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DEEP, DARK, AND UNACCOUNTABLE: Agencies Use Regulatory ‘Dark Matter’ To Avoid Trump Admin Reforms

‘It’s uncertain how many federal regulatory agencies exist.

Ethan Barton writes: Government agencies use “regulatory dark matter” to insert themselves into everyday life without congressional or public approval, a conservative nonprofit watchdog group reported Tuesday.

“The problem with regulatory dark matter is that it allows the executive branch of our government to rule sectors of our economy through mere announcements, rather than actual lawmaking or even proper rule-making.”

Federal regulatory orders include presidential and agency memoranda, guidance documents, bulletins and public notices that don’t require prior congressional consent, and empower the government to interfere in business and personal lives, according to the Competitive Enterprise Institute report.

 “There are hundreds of ‘significant’ agency guidance documents now in effect, plus many thousands of other such documents that are subject to little scrutiny or democratic accountability.”

“Congress needs to take back its authority over federal agencies,” CEI Vice President Clyde Wayne Crews Jr. said. “The problem with regulatory dark matter is that it allows the executive branch of our government to rule sectors of our economy through mere announcements, rather than actual lawmaking or even proper rule-making.”

Crews praised President Donald Trump’s efforts to curb government regulations, but said agencies “can still create dark matter behind the scenes,” and that additional congressional action is needed to curb the problem.

Recent examples of federal regulatory dark matter include Obamacare mandate waivers that extended employer mandate deadlines, Department of Justice guidance on transgender students, and the National Highway Traffic Safety Administration’s driverless car guidance.

“Congress lacks a clear grasp of the amount and cost of the thousands of executive branch” dark matter regulations, the CEI report said … (read more)

Source: The Daily Caller

What is Regulatory Dark Matter?

How do regulations get made? Agencies have to follow specific procedures, first outlined in the 1946 Administrative Procedure Act. The trouble is that many agencies simply ignore the law. Wayne Crews documents several cases of such procedural abuse in his new paper, “Mapping Washington’s Lawlessness 2016: A Preliminary Inventory of ‘Regulatory Dark Matter.’”

The rulemaking process has been updated and amended over time, and it can get technical. But the basic principles are pretty simple. For a detailed look at the process, see Susan Dudley and Jerry Brito’s excellent primer. Wayne’s point is that more and more often, agencies are ignoring proper procedure. Perhaps folks at the EPA, HHS, and other agencies should read Dudley and Brito.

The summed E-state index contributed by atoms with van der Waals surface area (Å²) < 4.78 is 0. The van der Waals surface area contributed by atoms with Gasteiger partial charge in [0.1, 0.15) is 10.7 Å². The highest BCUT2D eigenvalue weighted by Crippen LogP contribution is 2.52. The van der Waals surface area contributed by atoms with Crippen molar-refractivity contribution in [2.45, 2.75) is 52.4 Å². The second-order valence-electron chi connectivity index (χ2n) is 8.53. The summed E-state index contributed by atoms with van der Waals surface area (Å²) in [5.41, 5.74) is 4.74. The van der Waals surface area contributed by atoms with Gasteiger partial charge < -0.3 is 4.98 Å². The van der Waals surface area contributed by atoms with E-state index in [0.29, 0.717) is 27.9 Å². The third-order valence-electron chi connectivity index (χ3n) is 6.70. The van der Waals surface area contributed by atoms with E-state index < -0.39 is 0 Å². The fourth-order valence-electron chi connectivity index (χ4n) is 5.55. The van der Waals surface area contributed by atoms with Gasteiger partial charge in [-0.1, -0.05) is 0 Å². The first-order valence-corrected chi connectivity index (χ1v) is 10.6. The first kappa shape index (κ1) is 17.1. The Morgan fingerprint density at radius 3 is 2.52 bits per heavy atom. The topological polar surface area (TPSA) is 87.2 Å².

The first principle is that only Congress can legislate. Agencies can’t just unilaterally issue regulations; Congress has to pass legislation directing them to issue rules. Agencies do have some discretion, but their regulations do have to have statutory authority. More and more, agencies are flouting Congress and acting on their own. In 2014, Congress passed 224 laws—while agencies issued 3,554 regulations. Recent examples of non-congressional legislating include net neutrality, carbon emissions, and subsidies to health insurance exchanges—which led to the King v. Burwell Supreme Court case.

Another principle is public participation and transparency. Before a new regulation can take effect, an agency has to publish a proposed version of the rule in the daily Federal Register. Once it’s published, that opens a comment period where anyone, from the general public to policy experts, can submit comments about the rule. Comment periods vary, but typically last from 30 to 90 days. Agencies are required to respond and take into account the public’s comments before the final version of the regulation takes effect. Read the rest of this entry »

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Marilyn Mosby Files Motion for Gag Order–In Wrong Court. Judge Laughs, Says No


Dizzying Blizzard of Rules: Government adds 1,516 pages to the Federal Register

obama-smiling-idiot

Feds adding new regulation every 3 hours…

Breanna Deutsch writes:  Last week Mother Nature shut down Washington’s government offices for a day, but the extreme weather was no match for federal regulators.

Over that time period, 1,516 new pages and 56 additional final regulations were published in the Federal Registeraccording to the free-market Competitive Enterprise Institute.

Broken down, that is the equivalent of a new regulation added about every three hours.

We are only in the second month of 2014 and already the Federal Register has mushroomed to 9,079 pages. At this pace, the register will accumulate 73,218 pages by 2015. Shockingly, this would be the lowest total in five years.

Read the rest of this entry »


Behold! Can You Guess What These 80,000 Pages Represent?

Federal Register

Senator Mike Lee knows…

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Barack, Mao, and the Revenge of the Sparrows

Archive/Getty Images